World Library  
Flag as Inappropriate
Email this Article

U wave

Article Id: WHEBN0008851949
Reproduction Date:

Title: U wave  
Author: World Heritage Encyclopedia
Language: English
Subject: Cardiovascular physiology, Aortic valve area calculation, Hexaxial reference system, Atrial action potential, Paraganglion
Publisher: World Heritage Encyclopedia

U wave

A U wave as seen on ECG
An electrocardiogram of an 18-year-old man showing U waves, most evident in lead V3.

The U wave is a wave on an electrocardiogram that is not always seen. It is typically small, and, by definition, follows the T wave. U waves are thought to represent repolarization of the papillary muscles or Purkinje fibers.[1]


Prominent U waves are most often seen in hypokalemia, but may be present in hypercalcemia, thyrotoxicosis, or exposure to digitalis, epinephrine, and Class 1A and 3 antiarrhythmics, as well as in congenital long QT syndrome, and in the setting of intracranial hemorrhage.

An inverted U wave may represent myocardial ischemia (and especially appears to have a high positive predictive accuracy for left anterior descending coronoray artery disease[2] ) or left ventricular volume overload.[3]

A U-wave can sometimes be seen in normal younger, athletic individuals.[4]


  1. ^ Pérez Riera AR, Ferreira C, Filho CF, et al. (2008). "The enigmatic sixth wave of the electrocardiogram: the U wave". Cardiol J 15 (5): 408–21.  
  2. ^ Gerson MC, Phillips JF, Morris SN, McHenry PL (1979). "Exercise-induced U-wave inversion as a marker of stenosis of the left anterior descending coronary artery". Circulation 60: 1014–1020.  
  3. ^ Conrath C, Opthof T (2005). "The patient U wave". Cardiovasc Res 67 (2): 184–6.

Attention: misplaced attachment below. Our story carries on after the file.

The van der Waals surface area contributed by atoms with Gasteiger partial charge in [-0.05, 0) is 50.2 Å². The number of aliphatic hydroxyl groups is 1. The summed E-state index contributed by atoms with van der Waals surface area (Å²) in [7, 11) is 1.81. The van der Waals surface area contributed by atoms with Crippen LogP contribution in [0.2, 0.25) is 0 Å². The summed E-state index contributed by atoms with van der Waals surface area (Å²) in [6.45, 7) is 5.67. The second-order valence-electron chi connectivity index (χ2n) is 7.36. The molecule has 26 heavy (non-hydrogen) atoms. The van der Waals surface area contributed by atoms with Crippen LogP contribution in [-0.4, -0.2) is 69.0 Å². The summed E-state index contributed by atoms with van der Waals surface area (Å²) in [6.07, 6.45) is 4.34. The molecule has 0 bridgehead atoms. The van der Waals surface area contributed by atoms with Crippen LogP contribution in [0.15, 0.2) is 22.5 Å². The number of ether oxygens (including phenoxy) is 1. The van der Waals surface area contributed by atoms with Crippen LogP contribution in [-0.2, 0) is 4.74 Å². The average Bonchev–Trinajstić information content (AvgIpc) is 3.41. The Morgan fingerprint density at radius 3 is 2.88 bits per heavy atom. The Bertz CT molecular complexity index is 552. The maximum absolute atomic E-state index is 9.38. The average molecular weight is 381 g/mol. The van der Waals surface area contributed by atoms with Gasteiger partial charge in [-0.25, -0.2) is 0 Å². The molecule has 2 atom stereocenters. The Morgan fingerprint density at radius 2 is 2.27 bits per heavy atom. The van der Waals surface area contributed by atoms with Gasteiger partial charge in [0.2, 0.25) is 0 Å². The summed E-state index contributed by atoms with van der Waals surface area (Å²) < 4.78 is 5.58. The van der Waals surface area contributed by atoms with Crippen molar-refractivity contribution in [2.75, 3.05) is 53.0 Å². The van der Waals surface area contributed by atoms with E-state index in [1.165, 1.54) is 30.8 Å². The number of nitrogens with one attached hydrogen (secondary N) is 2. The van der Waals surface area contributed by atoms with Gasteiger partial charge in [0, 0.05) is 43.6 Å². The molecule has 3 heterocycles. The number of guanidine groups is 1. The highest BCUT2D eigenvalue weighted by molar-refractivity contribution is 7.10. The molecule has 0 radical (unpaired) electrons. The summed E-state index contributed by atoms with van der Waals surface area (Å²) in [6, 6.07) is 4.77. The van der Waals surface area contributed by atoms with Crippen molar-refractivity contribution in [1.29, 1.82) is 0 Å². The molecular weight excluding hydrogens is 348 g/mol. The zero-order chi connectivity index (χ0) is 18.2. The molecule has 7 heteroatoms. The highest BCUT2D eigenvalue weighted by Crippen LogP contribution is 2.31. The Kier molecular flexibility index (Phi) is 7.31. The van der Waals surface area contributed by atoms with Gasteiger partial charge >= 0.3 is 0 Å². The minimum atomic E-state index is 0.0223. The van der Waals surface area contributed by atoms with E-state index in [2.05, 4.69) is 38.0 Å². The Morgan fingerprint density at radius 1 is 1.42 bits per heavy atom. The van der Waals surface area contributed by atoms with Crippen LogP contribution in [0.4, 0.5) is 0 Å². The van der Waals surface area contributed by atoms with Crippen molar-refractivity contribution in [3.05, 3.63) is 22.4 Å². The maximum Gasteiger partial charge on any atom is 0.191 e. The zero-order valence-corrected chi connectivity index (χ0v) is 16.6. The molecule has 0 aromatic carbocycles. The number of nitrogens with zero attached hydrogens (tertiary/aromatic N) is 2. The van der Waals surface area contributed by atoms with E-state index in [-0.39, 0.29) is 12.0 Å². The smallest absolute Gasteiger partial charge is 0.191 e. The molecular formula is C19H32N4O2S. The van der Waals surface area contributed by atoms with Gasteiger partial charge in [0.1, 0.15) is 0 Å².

4. ^ EKG-boken Ylva Lind, Lars Lind, Liber, 2011
This article was sourced from Creative Commons Attribution-ShareAlike License; additional terms may apply. World Heritage Encyclopedia content is assembled from numerous content providers, Open Access Publishing, and in compliance with The Fair Access to Science and Technology Research Act (FASTR), Wikimedia Foundation, Inc., Public Library of Science, The Encyclopedia of Life, Open Book Publishers (OBP), PubMed, U.S. National Library of Medicine, National Center for Biotechnology Information, U.S. National Library of Medicine, National Institutes of Health (NIH), U.S. Department of Health & Human Services, and, which sources content from all federal, state, local, tribal, and territorial government publication portals (.gov, .mil, .edu). Funding for and content contributors is made possible from the U.S. Congress, E-Government Act of 2002.
Crowd sourced content that is contributed to World Heritage Encyclopedia is peer reviewed and edited by our editorial staff to ensure quality scholarly research articles.
By using this site, you agree to the Terms of Use and Privacy Policy. World Heritage Encyclopedia™ is a registered trademark of the World Public Library Association, a non-profit organization.

Copyright © World Library Foundation. All rights reserved. eBooks from Project Gutenberg are sponsored by the World Library Foundation,
a 501c(4) Member's Support Non-Profit Organization, and is NOT affiliated with any governmental agency or department.